Social Media Horror MoviesBy Richard Hughes on July 14, 2011
The story so far… the hero of the movie has, in an unexpected plot twist, turned out to be the villain. A torch-and-pitchfork-wielding mob have gathered, and are baying for blood. Meanwhile, the villain remains trapped in his castle, remaining resolutely silent. We now await the dramatic conclusion… will the villain seek redemption, or will he be torn limb from limb by the angry crowd?
The hero/villain is, of course, Netflix (hence the tenuous horror movie analogy). As has been reported extensively elsewhere, Netflix has angered its customers by introducing a new pricing plan which amounts to a 60% increase for many customers. While I write this, the blog post describing this has 5000 comments (the maximum Blogger allows), 10,631 comments in the Facebook widget, and an astonishing 57,091 comments on their Facebook page; few of them are very positive.
As I don’t live in the US, I can’t subscribe to Netflix, so I have watched the story unfold as an interested bystander. I’ve been surprised by the anger that has been provoked by a $6 per month increase, especially as is fairly widely known that Netflix have been forced into paying studios much higher rates for content. But there’s no doubt that there is genuine anger there, somewhat exacerbated by the initial response from Netflix “30,000 or so is a subset of 23 million subscribers. They’re not speaking for the majority.”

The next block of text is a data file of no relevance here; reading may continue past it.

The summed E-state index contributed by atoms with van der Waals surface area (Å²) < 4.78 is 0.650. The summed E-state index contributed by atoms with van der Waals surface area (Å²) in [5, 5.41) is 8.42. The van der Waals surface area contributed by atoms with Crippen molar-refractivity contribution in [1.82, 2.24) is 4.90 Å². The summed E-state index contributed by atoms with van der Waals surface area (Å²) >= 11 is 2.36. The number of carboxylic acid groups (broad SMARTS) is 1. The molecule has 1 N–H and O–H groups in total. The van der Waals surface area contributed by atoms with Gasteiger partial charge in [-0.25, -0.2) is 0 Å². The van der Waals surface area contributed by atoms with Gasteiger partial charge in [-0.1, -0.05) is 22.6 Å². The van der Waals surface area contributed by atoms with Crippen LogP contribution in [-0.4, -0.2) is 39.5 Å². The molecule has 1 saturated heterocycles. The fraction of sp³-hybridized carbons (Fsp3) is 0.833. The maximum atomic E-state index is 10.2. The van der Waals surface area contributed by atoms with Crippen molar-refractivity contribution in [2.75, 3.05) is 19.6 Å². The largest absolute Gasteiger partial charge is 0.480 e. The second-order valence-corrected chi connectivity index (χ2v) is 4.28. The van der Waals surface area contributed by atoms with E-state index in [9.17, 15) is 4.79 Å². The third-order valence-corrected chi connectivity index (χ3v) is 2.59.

This has all the hallmarks of a social media horror story, the latest in a long line of cases where a company has established a social media presence but is ill-equipped to handle a torrent of negative feedback.
As luck would have it, I was speaking at an Enterprise 2.0 webinar yesterday, and I took the opportunity to ask our guest speaker, Sameer Patel, about Netflix’s predicament. His answer was, for me, the highlight of the webinar, because of the way he managed to see the positive opportunity that Netflix have. Sure, he said, they have a lot of angry customers, and social media has given these customers strength in numbers. But it has also given Netflix far more rapid access to this feedback, and presented them with an opportunity to respond and fix the problem quickly. Five years ago, this wouldn’t have been possible – social media has massively shortened the feedback cycle, and given companies the information they need to react quickly.
Of course, to be able to take advantage of this opportunity, the company needs to be set up to listen to their customers and factor this into their decision making. In our recent Clearvale SecondFloor event in Boston, Paul Greenberg talked about how the Comcast Cares program fails in this respect, because it is perceived within the company as PR. Indeed, this was this subject of yesterday’s webinar, The Connected Enterprise, ensuring that your company is “wired internally” to meet the needs of your customer.
Whether Netflix will take advantage of this opportunity, I have no idea, and I don’t presume to tell Netflix its business. But it’s a useful reminder that right up until the very end of the movie, there is still time for a final plot twist and a happy ending.